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  • Tricare provider


    Some Tricare beneficiaries still have problems trying to get medical care, and officials have taken actions to try to improve the performance of contractors, said Navy Vice Adm. Raquel Bono, director of the Defense Health Agency.

    Officials are closely monitoring the performance of the two U.S. Tricare contractors, Humana Military in the East region, and Health Net Federal Services in the West region, said Bono, speaking at a family forum Monday at the 2018 AUSA annual meeting.

    She said she recently was impressing upon some senior spouses that “it’s extremely important to me that we get the type of performance we need” from the contractors.

    And, she told them, “While I may not look like it, I can be a bad ass.”

    Defense health officials have issued several corrective action plans to the contractors, among other things. Through August, the contractors were meeting contract requirements at a level of about 80 percent.

    She said there are still challenges with the accuracy of the contractors' provider directories. Defense health officials have issued corrective action plans to both contractors regarding these issues. Families have had trouble finding area doctors and other medical providers who are in the Tricare network.

    Officials also issued a corrective action plan to Health Net regarding its customer call centers. Humana has corrective action plans regarding claims processing, correspondence, autism care/Applied Behavior Analysis therapy.

    Tricare underwent massive changes in January, as three regions were reduced to two, and Tricare Select replaced Tricare Standard and Extra. There have also been increases in some co-pays and some pharmacy costs.

    Help spread the word

    Bono asked for the help of those in the audience – which included many military spouses – in getting the word out about important changes coming up.

    There are new requirements for those who are retiring. To keep Tricare with no break in coverage, the service member must re-enroll within 90 days of retirement.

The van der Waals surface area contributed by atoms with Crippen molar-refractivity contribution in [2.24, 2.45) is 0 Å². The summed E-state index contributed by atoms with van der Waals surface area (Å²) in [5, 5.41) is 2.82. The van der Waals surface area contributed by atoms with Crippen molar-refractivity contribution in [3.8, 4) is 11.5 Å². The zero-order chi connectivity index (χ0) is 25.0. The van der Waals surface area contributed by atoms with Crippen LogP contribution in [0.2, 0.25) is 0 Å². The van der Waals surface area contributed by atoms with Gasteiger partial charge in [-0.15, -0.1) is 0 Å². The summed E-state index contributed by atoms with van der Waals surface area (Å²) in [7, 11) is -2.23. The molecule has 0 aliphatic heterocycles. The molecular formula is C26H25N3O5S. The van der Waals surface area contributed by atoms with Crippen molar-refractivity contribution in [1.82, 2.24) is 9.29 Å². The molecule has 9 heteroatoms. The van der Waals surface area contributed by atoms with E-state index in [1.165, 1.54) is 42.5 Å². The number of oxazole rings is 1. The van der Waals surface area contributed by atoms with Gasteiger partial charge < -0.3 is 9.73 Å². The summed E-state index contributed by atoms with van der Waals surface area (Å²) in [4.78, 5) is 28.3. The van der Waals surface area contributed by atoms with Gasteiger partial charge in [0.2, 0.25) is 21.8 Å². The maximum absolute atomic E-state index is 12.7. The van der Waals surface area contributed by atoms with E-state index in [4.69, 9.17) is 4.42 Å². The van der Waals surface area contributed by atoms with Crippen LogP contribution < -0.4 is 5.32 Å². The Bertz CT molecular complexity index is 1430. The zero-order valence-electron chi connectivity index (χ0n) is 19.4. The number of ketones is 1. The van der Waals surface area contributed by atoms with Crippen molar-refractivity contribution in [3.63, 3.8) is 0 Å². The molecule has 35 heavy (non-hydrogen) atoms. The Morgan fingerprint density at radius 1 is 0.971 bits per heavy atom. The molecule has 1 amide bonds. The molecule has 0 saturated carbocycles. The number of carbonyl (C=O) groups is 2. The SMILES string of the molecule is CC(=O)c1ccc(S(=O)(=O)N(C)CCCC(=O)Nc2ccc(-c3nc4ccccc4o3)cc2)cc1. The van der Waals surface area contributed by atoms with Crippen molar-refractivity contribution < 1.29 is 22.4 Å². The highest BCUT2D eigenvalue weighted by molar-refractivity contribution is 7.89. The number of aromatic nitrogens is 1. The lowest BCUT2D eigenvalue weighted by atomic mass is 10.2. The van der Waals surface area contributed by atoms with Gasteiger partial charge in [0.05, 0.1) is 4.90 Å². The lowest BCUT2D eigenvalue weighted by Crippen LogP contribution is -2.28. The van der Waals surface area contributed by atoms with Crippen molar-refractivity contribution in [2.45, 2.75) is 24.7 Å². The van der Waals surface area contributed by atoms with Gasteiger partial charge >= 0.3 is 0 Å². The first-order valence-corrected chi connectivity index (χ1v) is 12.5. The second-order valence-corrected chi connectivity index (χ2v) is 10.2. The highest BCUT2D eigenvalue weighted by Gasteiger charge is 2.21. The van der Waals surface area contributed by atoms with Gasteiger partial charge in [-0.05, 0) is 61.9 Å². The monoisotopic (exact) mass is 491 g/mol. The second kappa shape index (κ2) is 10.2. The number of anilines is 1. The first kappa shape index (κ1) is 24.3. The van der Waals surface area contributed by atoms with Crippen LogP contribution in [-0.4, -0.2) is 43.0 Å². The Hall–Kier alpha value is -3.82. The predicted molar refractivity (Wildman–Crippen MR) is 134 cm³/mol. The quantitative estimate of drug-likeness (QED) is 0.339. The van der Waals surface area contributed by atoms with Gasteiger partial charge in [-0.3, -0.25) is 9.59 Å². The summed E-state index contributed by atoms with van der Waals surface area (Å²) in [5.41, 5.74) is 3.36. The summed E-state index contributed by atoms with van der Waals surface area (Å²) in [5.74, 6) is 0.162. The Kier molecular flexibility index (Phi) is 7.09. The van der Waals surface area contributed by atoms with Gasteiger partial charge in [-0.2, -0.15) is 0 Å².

There are new open enrollment seasons affecting three benefits, all of which will be held Nov. 12 to Dec. 10:

    • Those in Tricare Prime or Select who like their plan don’t need to do anything. But anyone wishing to switch from Prime to Select, or vice versa, must do so during that open season. Until now, families could switch at any time. But once the open season is over, a switch can be made only for a qualifying life event. A few examples of those are moving, retiring, separating from active duty, getting married, having children, and getting divorced. (
    • The Tricare Retiree Dental Program ends Dec. 31. To have dental coverage for themselves and their family members through the government in 2019, retirees must enroll in the FEDVIP plan during that open enrollment season which starts Nov. 12. (
    • Retirees and their family members and active duty family members (not active duty) will also have access to new vision coverage under the FEDVIP, during that open enrollment season which starts Nov. 12. (


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  • 5 Things Tricare


    For the first time ever, Tricare will host an open enrollment period for military families and retirees who want to change their coverage plans.

    Currently, changing between Tricare Prime and Tricare Select, previously known as Tricare Standard, is easy and typically not time sensitive for active-duty families and retirees. If you want to change and your military status or location qualifies you to do so, you can simply call your Tricare regional contract and ask to be swapped. Sometimes, there is a waiting period before you can switch from Tricare Select to Tricare Prime, but it is often waived.

    Starting Jan. 1, however, the ability to switch back and forth at will is going away. Here's what you need to know:

    1. To change plans, you must have a "qualifying life event." Along with the change to Tricare Select from Tricare Standard, the Defense Health Agency did away with the ability to switch back and forth. Starting Jan. 1, you'll need to experience a "qualifying life event" (QLE). What does that mean? Tricare officials created a list based off industry standards. It includes things like a move, job loss and being recaptured from a civilian doctor into the Military Treatment Facility system. You can see a complete QLE list on Tricare's website.

    2. Tricare's QLE list does not include pregnancy. While giving birth is a qualifying event that would let you switch between plans, pregnancy is not. That means military spouses who think they might get pregnant and who do not want to be seen for their pregnancy within the military treatment facility system should register for Tricare Select during the annual open enrollment period.

    3. Open enrollment happens only one time each year. Once a year, all Tricare users will have the chance to switch plans without first having one of those QLEs. That window will run from mid-November to mid-December. Starting Jan. 1, 2019, if you missed that window, you will not be able to change plans.

    4. Other Tricare users can switch at any time. Tricare users on Tricare Reserve Select, Tricare Retired Reserve and Tricare Young Adult don't have to worry about QLEs. Instead, they can enroll or un-enroll at any time. That's because those programs, known as "purchased plans," are based on other eligibility factors such as age and Guard or Reserve status.